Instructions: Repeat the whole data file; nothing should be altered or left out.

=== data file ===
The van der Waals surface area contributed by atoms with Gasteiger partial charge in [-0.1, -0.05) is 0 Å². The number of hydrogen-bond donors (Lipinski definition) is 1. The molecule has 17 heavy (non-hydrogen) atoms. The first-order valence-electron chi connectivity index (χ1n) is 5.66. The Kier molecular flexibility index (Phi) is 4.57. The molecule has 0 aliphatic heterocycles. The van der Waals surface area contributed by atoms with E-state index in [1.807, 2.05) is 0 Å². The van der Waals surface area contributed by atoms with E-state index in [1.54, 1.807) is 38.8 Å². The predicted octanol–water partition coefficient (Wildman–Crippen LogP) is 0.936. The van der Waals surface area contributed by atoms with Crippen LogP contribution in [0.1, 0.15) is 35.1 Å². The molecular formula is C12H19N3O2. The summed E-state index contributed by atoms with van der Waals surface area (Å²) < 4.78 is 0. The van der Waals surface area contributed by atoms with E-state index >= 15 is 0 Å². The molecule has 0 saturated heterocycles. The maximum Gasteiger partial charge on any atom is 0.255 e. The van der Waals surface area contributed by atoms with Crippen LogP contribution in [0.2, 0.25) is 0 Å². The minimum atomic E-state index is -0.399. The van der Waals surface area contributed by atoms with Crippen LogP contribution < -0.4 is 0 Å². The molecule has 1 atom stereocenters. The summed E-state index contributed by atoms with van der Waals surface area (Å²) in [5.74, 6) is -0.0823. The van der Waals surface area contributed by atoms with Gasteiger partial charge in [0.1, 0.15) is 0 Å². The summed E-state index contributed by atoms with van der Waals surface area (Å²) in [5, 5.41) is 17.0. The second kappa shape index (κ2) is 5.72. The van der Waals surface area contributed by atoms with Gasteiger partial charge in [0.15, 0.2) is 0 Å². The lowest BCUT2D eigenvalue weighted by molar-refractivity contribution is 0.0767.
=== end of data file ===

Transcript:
The van der Waals surface area contributed by atoms with Gasteiger partial charge in [-0.1, -0.05) is 0 Å². The number of hydrogen-bond donors (Lipinski definition) is 1. The molecule has 17 heavy (non-hydrogen) atoms. The first-order valence-electron chi connectivity index (χ1n) is 5.66. The Kier molecular flexibility index (Phi) is 4.57. The molecule has 0 aliphatic heterocycles. The van der Waals surface area contributed by atoms with E-state index in [1.807, 2.05) is 0 Å². The van der Waals surface area contributed by atoms with E-state index in [1.54, 1.807) is 38.8 Å². The predicted octanol–water partition coefficient (Wildman–Crippen LogP) is 0.936. The van der Waals surface area contributed by atoms with Crippen LogP contribution in [0.1, 0.15) is 35.1 Å². The molecular formula is C12H19N3O2. The summed E-state index contributed by atoms with van der Waals surface area (Å²) < 4.78 is 0. The van der Waals surface area contributed by atoms with E-state index >= 15 is 0 Å². The molecule has 0 saturated heterocycles. The maximum Gasteiger partial charge on any atom is 0.255 e. The van der Waals surface area contributed by atoms with Crippen LogP contribution in [0.2, 0.25) is 0 Å². The minimum atomic E-state index is -0.399. The van der Waals surface area contributed by atoms with Crippen LogP contribution < -0.4 is 0 Å². The molecule has 1 atom stereocenters. The summed E-state index contributed by atoms with van der Waals surface area (Å²) in [5.74, 6) is -0.0823. The van der Waals surface area contributed by atoms with Gasteiger partial charge in [0.1, 0.15) is 0 Å². The summed E-state index contributed by atoms with van der Waals surface area (Å²) in [5, 5.41) is 17.0. The second kappa shape index (κ2) is 5.72. The van der Waals surface area contributed by atoms with Gasteiger partial charge in [0.15, 0.2) is 0 Å². The lowest BCUT2D eigenvalue weighted by molar-refractivity contribution is 0.0767.